For the first time in a long time, the Warriors enter training camp with more uncertainty than expectations.In the wake of major departures, an extended Splash Brother rehab and eight new players, here are some of the biggest questions facing the team as it gets set to start training camp this week at its shiny new San Francisco facility.1. Who is the fifth starter?As Klay Thompson continues to rehab a torn ACL, the Warriors will have to find a way to backfill his 34 minutes and 21.5 points …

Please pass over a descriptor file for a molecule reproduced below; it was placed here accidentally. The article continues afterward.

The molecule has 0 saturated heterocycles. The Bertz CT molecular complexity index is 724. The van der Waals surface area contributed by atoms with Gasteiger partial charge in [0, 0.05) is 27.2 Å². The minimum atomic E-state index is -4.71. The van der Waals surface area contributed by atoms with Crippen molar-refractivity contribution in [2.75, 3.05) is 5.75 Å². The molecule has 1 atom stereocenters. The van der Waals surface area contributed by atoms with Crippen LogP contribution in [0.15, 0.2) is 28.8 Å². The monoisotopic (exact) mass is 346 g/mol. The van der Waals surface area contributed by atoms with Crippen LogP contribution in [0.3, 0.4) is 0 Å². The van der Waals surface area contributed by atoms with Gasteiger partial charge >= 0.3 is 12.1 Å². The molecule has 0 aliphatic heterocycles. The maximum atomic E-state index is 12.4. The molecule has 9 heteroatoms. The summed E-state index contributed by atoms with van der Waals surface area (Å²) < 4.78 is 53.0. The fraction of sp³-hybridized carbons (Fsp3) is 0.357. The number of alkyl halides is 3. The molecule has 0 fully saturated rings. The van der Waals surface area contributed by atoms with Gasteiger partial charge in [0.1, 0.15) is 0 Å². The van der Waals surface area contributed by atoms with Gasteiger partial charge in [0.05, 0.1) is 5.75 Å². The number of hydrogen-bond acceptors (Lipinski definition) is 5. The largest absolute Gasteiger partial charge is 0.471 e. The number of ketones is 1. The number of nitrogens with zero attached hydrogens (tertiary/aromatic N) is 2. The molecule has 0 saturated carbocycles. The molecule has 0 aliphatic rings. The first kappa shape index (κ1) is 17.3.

According to a press release from the European Space Agency, a missing link in stellar evolution has been found. Observation: excited molecular hydrogen in two colliding galaxies. Conclusion: a star is born:The scientists noticed that the overlapping region of the two colliding galaxies is very rich in molecular hydrogen, which is in an excited state. In particular, the radiation from molecular hydrogen is evenly strong in the northern and southern areas of the overlap region. Much to the team’s surprise, however, there are too few supernova explosions or regions of intense star formation there to explain the observed molecular hydrogen emission. So, the excitation of the molecular hydrogen must be the signature of that observationally rare pre-star birth phase in which hydrogen is excited by the mechanical energy produced in the collision and transported by shock waves. In other words, these results provide the first direct evidence of the missing link between gas collision and the birth of the first stars. The team estimates that when the gas will collapse to form new stars, during the next million years, the Antennae galaxy will become at least two times brighter in the infrared. (Emphasis added in all quotes.)The observations were made with ESA’s ISO infrared observatory. Although scientists have assumed that colliding galaxies produce shock waves that lead to rapid star formation, “So far, however, there was no clear picture of what happens in the time between the collision of two galaxies and the birth of the first new stars.” The observation of molecular hydrogen in an excited state is said to the be signature of this stage.Excuse me, but are you not assuming what you need to prove? You said that direct observations of star birth by gas compression are lacking, then assume that gas compression is producing star birth. That’s called begging the question. The point of this commentary is not to dispute whether star formation occurs by gas compression caused by shock waves. It is to encourage good science. This press release did a mighty sloppy job of making its case. Assume for a moment you are an unbiased, neutral observer listening to an astronomer prove that when hydrogen is compressed by galaxy collisions and supernova explosions, it collapses into compact burning objects called stars. From your personal experience, you might be tempted to assume that excited gas does no such thing. Yet Professor Zubenelgenubi insists it happens, so you, unbiased observer that you are, are eager to hear his proof. He first claims that the observations are scanty, but we see infrared radiation from areas where star birth is occurring. Are you convinced yet? He continues:The astronomers believe that star formation induced by shocks may have played a role in the evolution of proto-galaxies in the first thousand million years of life of our Universe. Shock waves produced through the collision of proto-galaxies may have triggered the condensation process and speeded-up the birth of the very first stars. These objects, made up of only hydrogen and helium, would otherwise have taken much longer to form, since light elements such as hydrogen and helium take a long time to cool down and condense into a proto-star. Shock waves from the first cloud collisions may have been the helping hand.Your next response to him might be that this makes a nice story, but you were expecting proof that stars form by compression of shocked gas and he seems to be just assuming they do. Silently you wonder if the Professor has actually been observing anything for a billion years, but uninitiated frosh that you are, you meekly point out that it would seem that shocked gas would dissipate, not compress into compact, dense, shining objects. He then points to his Exhibit A: “Ah,” he patronizes, “but now vee have zee proof! Vee have zee missing link!” [drum roll] “excited molecular hydrogen!” [cymbal crash]. Biological evolutionists are often guilty of assuming evolution to prove evolution. Every data point is inserted into a pre-existing mental picture of the very thing they need to demonstrate. Here we see it happening with astronomers, too. The story is the thing: the big sweeping panorama of big-bang-to-earth evolution is merely assumed, and every little ounce of observation is fit into the story, whether the observation justifies it or not. As for proto-galaxies, the science we read shows that the very oldest galaxies were already mature (see 03/10/2005, 08/27/2004 and 07/08/2004 entries), so where are the missing links for this cosmological Cambrian explosion? The story of star formation itself is not without problems (see 03/31/2004 entry) – so much so, that Simon White remarked, “The simple recipes in published models do not reproduce the star formation we see. Theorists are now having to grow up.” This ESA press release seems appropriate only for those in kindergarten. Maybe shocked hydrogen forms stars, and maybe it doesn’t, but any unbiased truth seeker would surely demand more evidence than this. Where else would such a physical process occur? We can observe compressed gas and shock waves in the solar system, such as the bow shock at Jupiter’s magnetic field boundary. There, the compressed gas just flows around the outsides and doesn’t form compact, dense objects. In this case, gravity is too small to be a factor, so the comparison may be moot; that’s beside the point. Read this press release without assuming stellar evolution is true and you would be hard pressed to find a solid reason to find the case convincing. Don’t ever get swept into the emotional euphoria of any scientist’s bluff. Is it not ironic that the only ones obeying the bumper sticker, “Question authority,” are the creationists?(Visited 8 times, 1 visits today)FacebookTwitterPinterestSave分享0